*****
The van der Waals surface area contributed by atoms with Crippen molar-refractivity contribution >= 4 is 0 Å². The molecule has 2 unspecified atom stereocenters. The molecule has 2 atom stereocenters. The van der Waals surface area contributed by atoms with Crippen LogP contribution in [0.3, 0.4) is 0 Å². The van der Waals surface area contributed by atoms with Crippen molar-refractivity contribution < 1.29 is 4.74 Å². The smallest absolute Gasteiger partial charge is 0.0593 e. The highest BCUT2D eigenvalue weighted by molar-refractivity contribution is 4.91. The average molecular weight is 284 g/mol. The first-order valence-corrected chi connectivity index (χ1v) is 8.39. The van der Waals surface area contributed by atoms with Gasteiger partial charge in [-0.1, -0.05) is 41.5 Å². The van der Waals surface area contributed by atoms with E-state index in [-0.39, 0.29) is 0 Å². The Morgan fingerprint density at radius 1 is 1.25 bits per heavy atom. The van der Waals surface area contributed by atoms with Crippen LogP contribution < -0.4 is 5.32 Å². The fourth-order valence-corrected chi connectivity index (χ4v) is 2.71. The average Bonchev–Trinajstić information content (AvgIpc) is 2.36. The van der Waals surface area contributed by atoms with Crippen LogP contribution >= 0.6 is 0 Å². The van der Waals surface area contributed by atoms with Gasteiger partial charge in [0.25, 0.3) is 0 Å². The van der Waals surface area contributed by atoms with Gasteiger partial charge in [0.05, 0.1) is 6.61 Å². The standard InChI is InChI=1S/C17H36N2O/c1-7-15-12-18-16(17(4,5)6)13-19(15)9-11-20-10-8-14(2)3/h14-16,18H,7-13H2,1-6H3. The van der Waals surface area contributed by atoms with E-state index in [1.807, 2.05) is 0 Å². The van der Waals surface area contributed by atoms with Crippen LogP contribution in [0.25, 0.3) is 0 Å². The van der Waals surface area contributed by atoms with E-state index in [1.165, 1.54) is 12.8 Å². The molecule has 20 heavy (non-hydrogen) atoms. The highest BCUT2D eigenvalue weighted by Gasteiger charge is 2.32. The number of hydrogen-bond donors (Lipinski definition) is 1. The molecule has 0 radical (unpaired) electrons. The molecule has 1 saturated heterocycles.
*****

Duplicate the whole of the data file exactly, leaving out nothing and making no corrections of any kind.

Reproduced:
The van der Waals surface area contributed by atoms with Crippen molar-refractivity contribution >= 4 is 0 Å². The molecule has 2 unspecified atom stereocenters. The molecule has 2 atom stereocenters. The van der Waals surface area contributed by atoms with Crippen LogP contribution in [0.3, 0.4) is 0 Å². The van der Waals surface area contributed by atoms with Crippen molar-refractivity contribution < 1.29 is 4.74 Å². The smallest absolute Gasteiger partial charge is 0.0593 e. The highest BCUT2D eigenvalue weighted by molar-refractivity contribution is 4.91. The average molecular weight is 284 g/mol. The first-order valence-corrected chi connectivity index (χ1v) is 8.39. The van der Waals surface area contributed by atoms with Gasteiger partial charge in [-0.1, -0.05) is 41.5 Å². The van der Waals surface area contributed by atoms with E-state index in [-0.39, 0.29) is 0 Å². The Morgan fingerprint density at radius 1 is 1.25 bits per heavy atom. The van der Waals surface area contributed by atoms with Crippen LogP contribution < -0.4 is 5.32 Å². The fourth-order valence-corrected chi connectivity index (χ4v) is 2.71. The average Bonchev–Trinajstić information content (AvgIpc) is 2.36. The van der Waals surface area contributed by atoms with Crippen LogP contribution >= 0.6 is 0 Å². The van der Waals surface area contributed by atoms with Gasteiger partial charge in [0.25, 0.3) is 0 Å². The van der Waals surface area contributed by atoms with Gasteiger partial charge in [0.05, 0.1) is 6.61 Å². The standard InChI is InChI=1S/C17H36N2O/c1-7-15-12-18-16(17(4,5)6)13-19(15)9-11-20-10-8-14(2)3/h14-16,18H,7-13H2,1-6H3. The van der Waals surface area contributed by atoms with E-state index in [1.807, 2.05) is 0 Å². The van der Waals surface area contributed by atoms with Crippen LogP contribution in [0.25, 0.3) is 0 Å². The van der Waals surface area contributed by atoms with E-state index in [1.165, 1.54) is 12.8 Å². The molecule has 20 heavy (non-hydrogen) atoms. The highest BCUT2D eigenvalue weighted by Gasteiger charge is 2.32. The number of hydrogen-bond donors (Lipinski definition) is 1. The molecule has 0 radical (unpaired) electrons. The molecule has 1 saturated heterocycles.